2. Communicates the book's genre and what the book is about
3. Looks professional

Kick-Off Your Book Cover Designing Process:

1. Research the market. I browsed Goodreads and Amazon for books similar to Confessions of a Paris Party Girl, then pinned covers to a private board on Pinterest. This allowed me to view all the covers at once and see what they had in common. After pinning 20+ covers, I found common themes I was drawn to. If you don't have a Pinterest account, you can set one up quickly or just copy and paste the covers into Word. The key is to be able to see everything all at once.

2. Determine what speaks to your target audience. While my book is technically a memoir, it reads more like chick lit and my primary audience is female. I felt a pink cover with a touch of sophistication would speak directly to my desired readers, letting them know it's a fun book taking place in one of the fanciest, schmanciest cities in the world.

3. Work with a professional designer. Depending on your budget, there are a few ways to do this. I'm lucky enough to have an amazing graphic designer colleague who did my cover in exchange for Starbucks and eternal gratitude. To limit what I asked of her, I mocked up my ideas first so that she didn't have to start from scratch. If you have the budget, definitely hire a professional. If you have a friend who is a truly good designer (try to see samples of their work before you get stuck in an awkward situation), pay them or bribe them with beer. If you have a very limited budget, search for pre-made book covers - many are inexpensive and I've seen some surprisingly good ones out there. No matter what, unless you're a designer yourself, don't try to do the entire thing on your own. There's a 99% chance it will come off as amateurish and turn readers off before they have a chance to find out more.

Don't believe me? Compare these two images and tell me which one is more eye-catching and professional:
Mock-up book cover for "Confessions of a Paris Party Girl" by Vicki LesageProfessional book cover for "Confessions of a Paris Party Girl" by Vicki Lesage
My original mock-upProfessional cover design
I'm guessing you picked the one on the right. See why it's important to get an outside, professional designer?

3 Wrap-Up Tips for Designing Your Book Cover

Already have a book cover or are in the process of designing one? Here are a few final tips to leave you with:

1. Ask for feedback. Show your samples to friends or post images on your blog and have your readers comment (or vote, if you have several options to choose from).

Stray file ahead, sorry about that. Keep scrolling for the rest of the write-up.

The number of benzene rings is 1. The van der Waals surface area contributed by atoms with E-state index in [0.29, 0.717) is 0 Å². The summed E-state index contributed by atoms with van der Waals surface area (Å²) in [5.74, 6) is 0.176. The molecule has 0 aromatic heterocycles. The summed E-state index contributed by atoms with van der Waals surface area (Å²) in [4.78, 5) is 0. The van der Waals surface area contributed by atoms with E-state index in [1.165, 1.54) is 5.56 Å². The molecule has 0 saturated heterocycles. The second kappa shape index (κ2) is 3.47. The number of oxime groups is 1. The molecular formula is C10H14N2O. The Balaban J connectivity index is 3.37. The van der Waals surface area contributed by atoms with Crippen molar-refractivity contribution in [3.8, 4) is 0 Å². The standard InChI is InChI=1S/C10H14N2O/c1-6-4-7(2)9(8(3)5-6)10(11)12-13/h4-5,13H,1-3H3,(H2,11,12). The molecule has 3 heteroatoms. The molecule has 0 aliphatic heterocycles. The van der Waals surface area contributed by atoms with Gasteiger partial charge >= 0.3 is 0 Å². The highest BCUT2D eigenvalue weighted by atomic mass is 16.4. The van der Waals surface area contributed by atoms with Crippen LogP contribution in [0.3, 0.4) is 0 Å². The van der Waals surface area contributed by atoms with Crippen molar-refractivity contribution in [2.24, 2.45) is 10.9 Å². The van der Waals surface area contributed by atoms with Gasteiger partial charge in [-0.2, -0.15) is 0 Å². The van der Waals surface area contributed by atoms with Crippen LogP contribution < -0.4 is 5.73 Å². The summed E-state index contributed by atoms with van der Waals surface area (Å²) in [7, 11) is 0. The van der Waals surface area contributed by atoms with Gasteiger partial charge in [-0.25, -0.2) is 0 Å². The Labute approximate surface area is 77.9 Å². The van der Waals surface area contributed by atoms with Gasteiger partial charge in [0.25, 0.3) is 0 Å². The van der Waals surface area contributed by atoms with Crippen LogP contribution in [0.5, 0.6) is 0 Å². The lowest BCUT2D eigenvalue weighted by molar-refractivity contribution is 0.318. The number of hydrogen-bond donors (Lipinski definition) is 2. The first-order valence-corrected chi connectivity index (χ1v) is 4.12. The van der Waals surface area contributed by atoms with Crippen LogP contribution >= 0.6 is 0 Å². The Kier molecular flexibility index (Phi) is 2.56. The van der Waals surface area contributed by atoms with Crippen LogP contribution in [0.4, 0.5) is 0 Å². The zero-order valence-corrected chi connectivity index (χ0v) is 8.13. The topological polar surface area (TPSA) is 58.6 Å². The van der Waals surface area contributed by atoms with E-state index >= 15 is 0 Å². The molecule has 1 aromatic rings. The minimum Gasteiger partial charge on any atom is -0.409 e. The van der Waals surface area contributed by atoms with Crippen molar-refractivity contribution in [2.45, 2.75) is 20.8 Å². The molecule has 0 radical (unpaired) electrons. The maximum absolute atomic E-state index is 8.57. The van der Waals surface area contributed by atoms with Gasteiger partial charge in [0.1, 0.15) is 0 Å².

2. Visualize it in "real life." What will it look like on Amazon or an email newsletter? Take a screenshot of an Amazon category page or a BookBub daily email and superimpose your book cover on it. Is your cover as high quality as other books you see? If someone were to scroll through a list of books, would yours stand out as awesome or amateur? When the cover is resized to super small (which often happens when websites and newsletters feature your book) is the title still readable? Does your cover make a strong impression?

3. Take a break. Step away from your cover for a few days, then look at it again. Does it convey what you're trying to convey? Can you easily recognize the genre? What type of reader would be attracted to this book? Are all the fonts legible? If this was someone else's book cover, what would you recommend they change?

Think You're Ready?

eBook Cover Design Gold Star Winner, "Confessions of a Paris Party Girl"What makes me an expert? Well, I'm not an expert but I do get lots of compliments on my cover. But perhaps the biggest compliment of all was winning a gold star in The Book Designer's cover design contest! Joel Friedlander is one of the top voices in book cover design and self-publishing.

If you think your cover has what it takes, I encourage you to enter his contest. But I strongly advise browsing through a few previous contests to get a feel for what's a good cover and what sorts of things could be improved before you submit. Also, be prepared that if your cover sucks he won't mince words telling you so. That's a good thing - better that you know and improve than limp along with a crummy cover - but get a thick skin first!

There's a wealth of information out there on fonts, styles, genres, templates, and more. Use them! Hopefully this behind-the-scenes look at my experience gets you headed down the right track. Good luck!

A big thanks to my cover designer, Clara Vidal, and also to my mom, Elle Marie, who helped with various iterations of the design including the final tweaks to make it the right format for publishing.

Want more? Subscribe to receive an email when I post a new article, or follow me on Facebook, Twitter, or Pinterest.

Escape to Paris

Vicki Lesage, Author